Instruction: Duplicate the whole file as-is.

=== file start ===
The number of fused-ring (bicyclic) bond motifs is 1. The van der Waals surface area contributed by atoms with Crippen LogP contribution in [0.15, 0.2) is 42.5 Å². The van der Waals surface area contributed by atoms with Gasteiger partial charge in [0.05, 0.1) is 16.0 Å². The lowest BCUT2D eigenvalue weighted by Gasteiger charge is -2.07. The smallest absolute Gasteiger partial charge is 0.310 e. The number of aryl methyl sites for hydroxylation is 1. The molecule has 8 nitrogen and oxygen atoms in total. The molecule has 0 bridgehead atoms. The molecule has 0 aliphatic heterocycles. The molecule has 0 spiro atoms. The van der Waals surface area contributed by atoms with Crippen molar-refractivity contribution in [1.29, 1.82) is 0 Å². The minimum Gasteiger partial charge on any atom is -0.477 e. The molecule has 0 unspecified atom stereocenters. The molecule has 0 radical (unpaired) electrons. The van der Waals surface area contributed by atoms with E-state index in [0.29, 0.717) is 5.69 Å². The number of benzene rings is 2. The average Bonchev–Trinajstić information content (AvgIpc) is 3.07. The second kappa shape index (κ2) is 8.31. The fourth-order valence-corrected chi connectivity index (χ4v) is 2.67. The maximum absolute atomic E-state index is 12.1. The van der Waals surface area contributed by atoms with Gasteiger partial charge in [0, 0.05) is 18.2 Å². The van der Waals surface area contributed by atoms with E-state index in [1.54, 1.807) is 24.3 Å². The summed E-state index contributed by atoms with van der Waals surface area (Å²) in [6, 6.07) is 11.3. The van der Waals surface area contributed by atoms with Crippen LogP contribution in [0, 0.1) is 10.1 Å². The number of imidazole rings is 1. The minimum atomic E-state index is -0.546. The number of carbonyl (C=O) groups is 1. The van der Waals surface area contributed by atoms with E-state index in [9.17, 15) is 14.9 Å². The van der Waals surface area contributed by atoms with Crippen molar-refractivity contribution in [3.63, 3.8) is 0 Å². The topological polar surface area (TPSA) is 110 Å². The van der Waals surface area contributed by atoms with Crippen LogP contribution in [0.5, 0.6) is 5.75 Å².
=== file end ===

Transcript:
The number of fused-ring (bicyclic) bond motifs is 1. The van der Waals surface area contributed by atoms with Crippen LogP contribution in [0.15, 0.2) is 42.5 Å². The van der Waals surface area contributed by atoms with Gasteiger partial charge in [0.05, 0.1) is 16.0 Å². The lowest BCUT2D eigenvalue weighted by Gasteiger charge is -2.07. The smallest absolute Gasteiger partial charge is 0.310 e. The number of aryl methyl sites for hydroxylation is 1. The molecule has 8 nitrogen and oxygen atoms in total. The molecule has 0 bridgehead atoms. The molecule has 0 aliphatic heterocycles. The molecule has 0 spiro atoms. The van der Waals surface area contributed by atoms with Crippen molar-refractivity contribution in [1.29, 1.82) is 0 Å². The minimum Gasteiger partial charge on any atom is -0.477 e. The molecule has 0 unspecified atom stereocenters. The molecule has 0 radical (unpaired) electrons. The van der Waals surface area contributed by atoms with E-state index in [0.29, 0.717) is 5.69 Å². The number of benzene rings is 2. The average Bonchev–Trinajstić information content (AvgIpc) is 3.07. The second kappa shape index (κ2) is 8.31. The fourth-order valence-corrected chi connectivity index (χ4v) is 2.67. The maximum absolute atomic E-state index is 12.1. The van der Waals surface area contributed by atoms with Gasteiger partial charge in [0, 0.05) is 18.2 Å². The van der Waals surface area contributed by atoms with E-state index in [1.54, 1.807) is 24.3 Å². The summed E-state index contributed by atoms with van der Waals surface area (Å²) in [6, 6.07) is 11.3. The van der Waals surface area contributed by atoms with Crippen LogP contribution in [0, 0.1) is 10.1 Å². The number of imidazole rings is 1. The minimum atomic E-state index is -0.546. The number of carbonyl (C=O) groups is 1. The van der Waals surface area contributed by atoms with E-state index in [9.17, 15) is 14.9 Å². The van der Waals surface area contributed by atoms with Crippen molar-refractivity contribution in [3.63, 3.8) is 0 Å². The topological polar surface area (TPSA) is 110 Å². The van der Waals surface area contributed by atoms with Crippen LogP contribution in [0.5, 0.6) is 5.75 Å².